Melissa McDowell’s review published on Letterboxd :
The film is gorgeous. No doubts about that. Even the opening scene of tiles being scrubbed down is beautiful. The camera work is dynamic and every shot is so full of details that bring 1970s Mexico City to life. The sound design is perfection - we overhear snippets of the family’s conversations, arguments, etc. as though we are maids in the house, catching bits as we rush by with the laundry. But I wonder if, for me, there was just something a little too clinically perfect here to connect to. Or if the almost universal 5 star raves set my expectations too high.
I think there was something about Cleo’s passivity that didn’t fully resonate with me. It felt like watching things happening to her, rather than us as viewers being truly treated to her POV. Including the Corpus Christi Massacre (though a technically brilliant scene), only reinforced this for me. I’ve read lots of reviews extolling the film for reminding us of the micro within the macro - the small dramas within the larger lens of history. I wish this had been my impression and my feeling watching it. Instead, I just wanted to know and understand more about Cleo, her thoughts and feelings and aspirations. If this film was a love letter from Cuaron to his childhood maid/nanny, it never felt like it shook his POV. It was his impression of her story. Maybe this is where the criticisms around representation come from, valid or no.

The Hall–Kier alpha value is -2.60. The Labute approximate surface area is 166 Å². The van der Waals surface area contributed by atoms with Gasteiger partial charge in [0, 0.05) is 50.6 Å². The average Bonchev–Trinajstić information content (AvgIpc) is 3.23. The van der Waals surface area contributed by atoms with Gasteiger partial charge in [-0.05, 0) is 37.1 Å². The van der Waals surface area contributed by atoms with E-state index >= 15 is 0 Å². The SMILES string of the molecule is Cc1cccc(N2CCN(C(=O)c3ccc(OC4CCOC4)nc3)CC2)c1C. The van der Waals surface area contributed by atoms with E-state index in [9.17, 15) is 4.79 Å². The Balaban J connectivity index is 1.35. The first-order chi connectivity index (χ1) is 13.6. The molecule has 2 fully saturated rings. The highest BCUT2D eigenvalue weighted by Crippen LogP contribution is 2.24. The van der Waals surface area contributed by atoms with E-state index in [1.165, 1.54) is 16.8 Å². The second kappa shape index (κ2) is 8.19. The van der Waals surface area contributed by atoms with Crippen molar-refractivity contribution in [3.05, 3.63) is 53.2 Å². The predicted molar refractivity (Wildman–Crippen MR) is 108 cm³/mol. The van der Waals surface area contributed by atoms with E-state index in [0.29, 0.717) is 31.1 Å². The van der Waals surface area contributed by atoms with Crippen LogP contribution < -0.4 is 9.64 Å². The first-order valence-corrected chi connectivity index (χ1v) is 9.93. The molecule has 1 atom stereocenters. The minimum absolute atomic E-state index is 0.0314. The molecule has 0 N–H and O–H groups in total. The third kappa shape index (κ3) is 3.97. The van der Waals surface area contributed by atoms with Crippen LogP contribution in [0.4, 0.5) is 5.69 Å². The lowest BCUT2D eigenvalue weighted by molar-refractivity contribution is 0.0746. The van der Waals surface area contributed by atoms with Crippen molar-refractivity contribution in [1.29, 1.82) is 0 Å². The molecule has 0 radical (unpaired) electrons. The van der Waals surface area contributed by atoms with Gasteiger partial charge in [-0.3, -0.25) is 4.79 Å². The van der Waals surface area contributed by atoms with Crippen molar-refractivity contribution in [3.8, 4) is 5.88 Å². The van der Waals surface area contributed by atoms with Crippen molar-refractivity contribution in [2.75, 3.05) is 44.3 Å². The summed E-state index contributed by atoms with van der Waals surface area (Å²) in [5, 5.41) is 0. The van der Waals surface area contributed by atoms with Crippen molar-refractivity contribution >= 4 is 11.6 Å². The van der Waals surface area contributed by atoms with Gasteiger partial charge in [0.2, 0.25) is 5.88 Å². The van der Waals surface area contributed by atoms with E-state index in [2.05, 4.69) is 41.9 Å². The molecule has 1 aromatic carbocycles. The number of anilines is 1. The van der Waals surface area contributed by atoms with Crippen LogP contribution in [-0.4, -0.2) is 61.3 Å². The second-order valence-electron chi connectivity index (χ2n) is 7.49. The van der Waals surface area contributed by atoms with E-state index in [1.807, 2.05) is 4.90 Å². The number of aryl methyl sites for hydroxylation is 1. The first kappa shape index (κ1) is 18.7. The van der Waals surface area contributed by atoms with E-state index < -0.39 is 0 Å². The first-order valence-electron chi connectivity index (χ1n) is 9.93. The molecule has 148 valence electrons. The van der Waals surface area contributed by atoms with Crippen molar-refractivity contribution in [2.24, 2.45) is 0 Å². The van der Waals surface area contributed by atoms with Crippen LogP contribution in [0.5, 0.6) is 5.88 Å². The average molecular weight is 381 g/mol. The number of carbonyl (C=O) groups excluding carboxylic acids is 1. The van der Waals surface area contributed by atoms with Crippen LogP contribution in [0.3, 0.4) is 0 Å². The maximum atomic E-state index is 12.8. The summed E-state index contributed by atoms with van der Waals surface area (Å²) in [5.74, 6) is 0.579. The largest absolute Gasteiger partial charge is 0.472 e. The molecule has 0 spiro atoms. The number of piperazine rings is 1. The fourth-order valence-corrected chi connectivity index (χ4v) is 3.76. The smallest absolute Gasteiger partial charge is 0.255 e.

It’s a beautiful film. And the beach scene was harrowing and moving. But somehow, I was left wanting.